There’s no neat and amicable way to reconcile the factions that have emerged. There’s no pronouncement that will make everyone happy, validated, and whole. The political tensions have only gotten tighter, and the consensus about George Floyd’s death only exacerbates the many disagreements about the subsequent protests. There’s the long-running disagreement among civil rights activists about the human costs and the potential backlash when demonstrations descend into riots. There’s some left-wing restlessness about Bernie Sanders’s collapse against Joe Biden in the Democratic presidential primary and Biden’s own, demoralizing stature as a moderate party leader in radicalizing times. The relevant leaders at every level of American politics seem to be squandering the early consensus. It’s the only consensus that Americans have forged in the past four years, and now it seems to be vanishing in the smoke. The protests haven’t yet sparked a massive, substantial reckoning among political leaders about police brutality so much as they’ve rekindled old arguments among weary civilians and cynical officials about the efficacy of protest. And so the profound consensus has reverted to the tropes that stunted so many earlier conversations about deadly, reckless cops, the social biases that corrupt them, the political arrangements that protect them, and the activists who rally against them.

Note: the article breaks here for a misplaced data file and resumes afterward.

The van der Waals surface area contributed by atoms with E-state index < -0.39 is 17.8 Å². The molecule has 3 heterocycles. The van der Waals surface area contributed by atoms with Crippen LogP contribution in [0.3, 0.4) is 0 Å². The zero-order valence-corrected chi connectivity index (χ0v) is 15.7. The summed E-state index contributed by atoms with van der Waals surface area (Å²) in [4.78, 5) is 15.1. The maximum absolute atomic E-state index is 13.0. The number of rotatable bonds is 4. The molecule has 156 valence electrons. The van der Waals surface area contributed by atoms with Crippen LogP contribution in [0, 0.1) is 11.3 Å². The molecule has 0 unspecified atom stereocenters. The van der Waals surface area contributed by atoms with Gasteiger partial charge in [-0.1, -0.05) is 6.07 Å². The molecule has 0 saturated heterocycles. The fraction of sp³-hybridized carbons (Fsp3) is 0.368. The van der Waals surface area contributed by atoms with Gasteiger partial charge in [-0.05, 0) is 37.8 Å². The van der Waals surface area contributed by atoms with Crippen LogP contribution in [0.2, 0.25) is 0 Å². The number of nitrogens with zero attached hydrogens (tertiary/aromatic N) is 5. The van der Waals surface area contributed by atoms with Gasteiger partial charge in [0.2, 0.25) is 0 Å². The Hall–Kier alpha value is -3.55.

Donald Trump has tried to force the subsequent political crisis to conform to his own instincts. He’s promised to answer “looting” with “shooting” by deploying military force in several cities. He’s described the protestors and the black bloc anarchists on the scene as “terrorists,” and he’s threatened to unleash “the most vicious dogs” and “ominous weapons” against them. On Monday afternoon, Trump crossed Lafayette Park to visit St. John’s Episcopal Church—historically, the U.S. president’s church—where some demonstrators had set a small fire in the basement the night before. In broad daylight, the police smoked protesters from the park with tear gas in order to clear Trump’s path from the White House to St. John’s. Trump stood outside the church and raised a Bible over his shoulder, posing for a strange, sparse, self-obliterating photo op that only a sketch comedian could have wanted to stage. “He did not pray,” Episcopal Bishop Mariann Budde told The Washington Post.

“I am your president of law-and-order,” Trump declares, while he sows confusion, at best, and violence, at worst. Trump’s defense secretary, Mark Esper, has instructed the governors who wish to suppress these protests to “dominate the battlespace.” In Louisville, local police and the National Guard shot and killed a 53-year-old man, David McAtee, in a Sunday-night skirmish with protestors. So that’s one battlespace dominated, three months after Louisville cops shot and killed Breonna Taylor. On Monday, Andrew Cuomo and Bill de Blasio doubled the NYPD presence from 4,000 to 8,000 officers, as New York and other cities impose curfews. 8,000 cops with impunity. God knows who they’ve made feel any safer.